• this condition can be asymptomatic or may present with symptoms such as hearing loss, tinnitus, or ear fullness
    • often identified incidentally on imaging studies
    • symptomatic cases may require surgical intervention
  • neurovascular conflict
  • analgesics (aspirin, non-steroidal antirheumatic drugs) – cochlear toxicity manifested by tinnitus and hearing loss
  • antibiotics (aminoglycosides, chloramphenicol, erythromycin, tetracycline)
    • gentamicin and other aminoglycosides (tobramycin, amikacin) irreversibly damage the hair cells of the labyrinth. Vestibular toxicity, especially with gentamicin or streptomycin, may precede cochlear damage or nephrotoxicity.
    • vestibular and auditory lesions are irreversible
  • chemotherapeutics and antiviral agents (bleomycin, interferon, cisplatin, methotrexate)
    • cisplatin toxicity may cause high-frequency sensorineural hearing loss and tinnitus and may also cause vestibulopathy; vestibular or auditory lesion is irreversible
  • diuretics (furosemide) – cochlear toxicity, manifesting as tinnitus and hearing loss
  • others
    • chloroquine
    • quinine
    • psychedelic substances
    • industrial solvents – may cause bilateral vestibular disorder (benzene, toluene, xylene, aniline)

Management

  • therapy is often individualized based on the patient’s specific needs and may involve a multidisciplinary approach (otolaryngologists, audiologists, psychologists, and other healthcare professionals)
  • the goal of treatment is to eliminate the tinnitus (by causal therapy if possible) or to help patients alleviate the symptoms and improve their quality of life

Causal therapy

  • treatment of ENT diseases
  • surgery of neurinoma n.VIII
  • DAVF or CCF embolization
  • management of temporomandibular joint dysfunction, etc.

Symptomatic therapy

Symptomatic therapy aims to alleviate the symptoms of tinnitus and improve the patient’s quality of life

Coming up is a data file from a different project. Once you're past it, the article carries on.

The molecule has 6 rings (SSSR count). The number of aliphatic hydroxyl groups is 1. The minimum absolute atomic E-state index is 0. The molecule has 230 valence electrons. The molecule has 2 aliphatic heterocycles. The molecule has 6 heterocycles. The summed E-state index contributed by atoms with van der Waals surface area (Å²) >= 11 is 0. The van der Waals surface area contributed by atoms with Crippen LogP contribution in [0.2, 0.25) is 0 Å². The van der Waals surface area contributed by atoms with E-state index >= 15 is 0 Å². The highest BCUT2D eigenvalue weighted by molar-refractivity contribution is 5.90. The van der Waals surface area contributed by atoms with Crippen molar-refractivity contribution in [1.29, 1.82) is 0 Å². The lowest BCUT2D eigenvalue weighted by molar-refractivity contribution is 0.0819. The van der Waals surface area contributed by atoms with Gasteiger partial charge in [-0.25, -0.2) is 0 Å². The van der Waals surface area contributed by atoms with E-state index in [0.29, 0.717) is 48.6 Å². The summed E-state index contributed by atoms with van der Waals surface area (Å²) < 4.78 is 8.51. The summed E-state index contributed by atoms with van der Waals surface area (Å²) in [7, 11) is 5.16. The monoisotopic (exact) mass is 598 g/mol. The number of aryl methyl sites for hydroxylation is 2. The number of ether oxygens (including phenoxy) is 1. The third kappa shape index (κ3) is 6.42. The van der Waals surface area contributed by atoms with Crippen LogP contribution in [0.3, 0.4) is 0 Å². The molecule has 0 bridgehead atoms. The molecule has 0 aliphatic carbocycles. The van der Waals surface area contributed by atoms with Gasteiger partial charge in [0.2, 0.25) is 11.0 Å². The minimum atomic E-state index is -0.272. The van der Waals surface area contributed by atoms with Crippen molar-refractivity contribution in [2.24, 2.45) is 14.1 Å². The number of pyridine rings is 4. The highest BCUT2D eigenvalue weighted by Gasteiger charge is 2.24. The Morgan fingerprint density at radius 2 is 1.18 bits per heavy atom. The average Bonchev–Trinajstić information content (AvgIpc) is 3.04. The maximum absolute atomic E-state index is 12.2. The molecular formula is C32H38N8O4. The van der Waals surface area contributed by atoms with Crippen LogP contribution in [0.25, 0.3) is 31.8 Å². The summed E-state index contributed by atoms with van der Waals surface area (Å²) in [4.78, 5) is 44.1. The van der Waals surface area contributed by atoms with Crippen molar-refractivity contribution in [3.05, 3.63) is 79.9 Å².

• hearing aids
    • for patients with coexisting hearing loss
    • hearing aids can help improve overall hearing function and reduce the perception of tinnitus by amplifying external sounds
    • amplification of environmental sounds can also make tinnitus less noticeable
  • sound therapy
    • external sound generator (tinnitus masker) – sends specially tuned sounds to mask or distract from the perception of tinnitus
    • can be worn as a hearing aid
  • Tinnitus Retraining Therapy (TRT)
    • patients learn to consciously “ignore” the disturbing sounds (through habituation)
    • TRT focuses on changing the patient’s response to tinnitus rather than eliminating the sound itself
  • cognitive behavioral therapy (CBT)
    • helps patients reframe negative thoughts and emotions associated with tinnitus and develop coping strategies to manage distress
    • CBT techniques may include relaxation techniques, stress management, and cognitive restructuring
  • lifestyle modifications
    • regular exercise, proper diet
    • adequate sleep
    • avoidance of excessive noise, salt, caffeine, and nicotine
  • medication (there is no specific medication approved for the treatment of tinnitus)
    • antidepressants
    • anxiolytics
    • hypnotics
    • vitamin B complex and substances that improve microcirculation (vasodilators, ginkgo biloba) – especially for acute tinnitus
  • alternative therapies
    • acupuncture, hypnosis, biofeedback, or herbal supplements – the effectiveness of these approaches is limited